University City Makes Wall Street Journal – Kinda Spooky, Huh?
Before I go any further with this post, if you can tell me which famous St. Louisan said the last three words of this post’s title to which television personality some time back in the ’80s, or maybe early ’90s, then you will win some type of award, yet to be determined. (Probably just a mention on this blog, actually.) Answer to come later.
Back to the post. Today’s Wall Street Journal has an article on the cellular tax lawsuit making its way through St. Louis County Court. At issue is the contention by many municipalities that cellular companies should be paying the same utility tax on their customers’ bills as landline customers pay. University City is singled out by the Journal:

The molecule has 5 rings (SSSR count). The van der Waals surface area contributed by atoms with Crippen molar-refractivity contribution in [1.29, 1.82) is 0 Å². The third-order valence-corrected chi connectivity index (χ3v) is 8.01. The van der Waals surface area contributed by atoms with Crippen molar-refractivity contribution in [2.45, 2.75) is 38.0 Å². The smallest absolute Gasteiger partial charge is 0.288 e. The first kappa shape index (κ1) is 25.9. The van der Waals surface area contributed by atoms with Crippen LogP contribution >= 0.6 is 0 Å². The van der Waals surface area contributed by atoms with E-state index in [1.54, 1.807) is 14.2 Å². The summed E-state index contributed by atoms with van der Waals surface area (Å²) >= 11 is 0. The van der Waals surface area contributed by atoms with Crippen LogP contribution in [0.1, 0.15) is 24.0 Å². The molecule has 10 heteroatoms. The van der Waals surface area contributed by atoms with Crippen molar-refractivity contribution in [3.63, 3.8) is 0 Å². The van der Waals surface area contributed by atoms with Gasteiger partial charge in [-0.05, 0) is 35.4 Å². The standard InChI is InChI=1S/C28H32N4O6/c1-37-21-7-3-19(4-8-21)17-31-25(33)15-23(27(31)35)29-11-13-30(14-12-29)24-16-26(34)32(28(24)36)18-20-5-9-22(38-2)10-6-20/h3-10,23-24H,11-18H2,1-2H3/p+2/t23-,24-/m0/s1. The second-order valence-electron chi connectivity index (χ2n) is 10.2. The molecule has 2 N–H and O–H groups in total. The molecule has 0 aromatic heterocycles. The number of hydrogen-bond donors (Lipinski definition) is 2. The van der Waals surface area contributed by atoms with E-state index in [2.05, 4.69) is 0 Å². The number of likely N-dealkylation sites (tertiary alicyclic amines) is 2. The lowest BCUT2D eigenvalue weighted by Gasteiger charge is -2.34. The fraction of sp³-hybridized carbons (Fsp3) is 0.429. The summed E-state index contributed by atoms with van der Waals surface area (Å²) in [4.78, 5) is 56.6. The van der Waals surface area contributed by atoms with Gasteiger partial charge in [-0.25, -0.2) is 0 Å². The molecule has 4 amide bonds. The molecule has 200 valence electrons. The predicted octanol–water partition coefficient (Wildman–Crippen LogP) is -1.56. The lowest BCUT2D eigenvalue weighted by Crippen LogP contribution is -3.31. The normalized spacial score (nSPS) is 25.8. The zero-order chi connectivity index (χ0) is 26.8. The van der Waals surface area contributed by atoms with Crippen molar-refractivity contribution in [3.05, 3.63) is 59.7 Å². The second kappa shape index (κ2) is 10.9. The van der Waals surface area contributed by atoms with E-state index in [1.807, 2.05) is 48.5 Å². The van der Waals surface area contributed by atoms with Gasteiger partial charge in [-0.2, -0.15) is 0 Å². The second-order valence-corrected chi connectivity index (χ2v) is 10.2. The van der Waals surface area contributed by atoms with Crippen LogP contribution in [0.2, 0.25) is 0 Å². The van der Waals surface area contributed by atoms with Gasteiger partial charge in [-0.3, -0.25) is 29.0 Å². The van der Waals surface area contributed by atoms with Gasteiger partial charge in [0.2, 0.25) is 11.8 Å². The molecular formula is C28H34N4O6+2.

For example, University City, a suburb of St. Louis and the first to file suit against the carriers in this dispute, has seen its telecom tax revenue decline to $468,000 last year from $790,000 in 2000.
This is a tough issue, but I think the common-sense test goes to the cities. I understand the differences between the reasons for taxing the original phone systems and modern cellular systems, but still a phone tax is a phone tax. Ideally, the cities would win, the companies (and their customers, obviously) would only have to pay going forward — without back collections — and the various municipalities would use that additional revenue to lower rates on every utility tax, including phones. But if I really thought that would happen, I’d be living in a dream world instead of working in a think tank.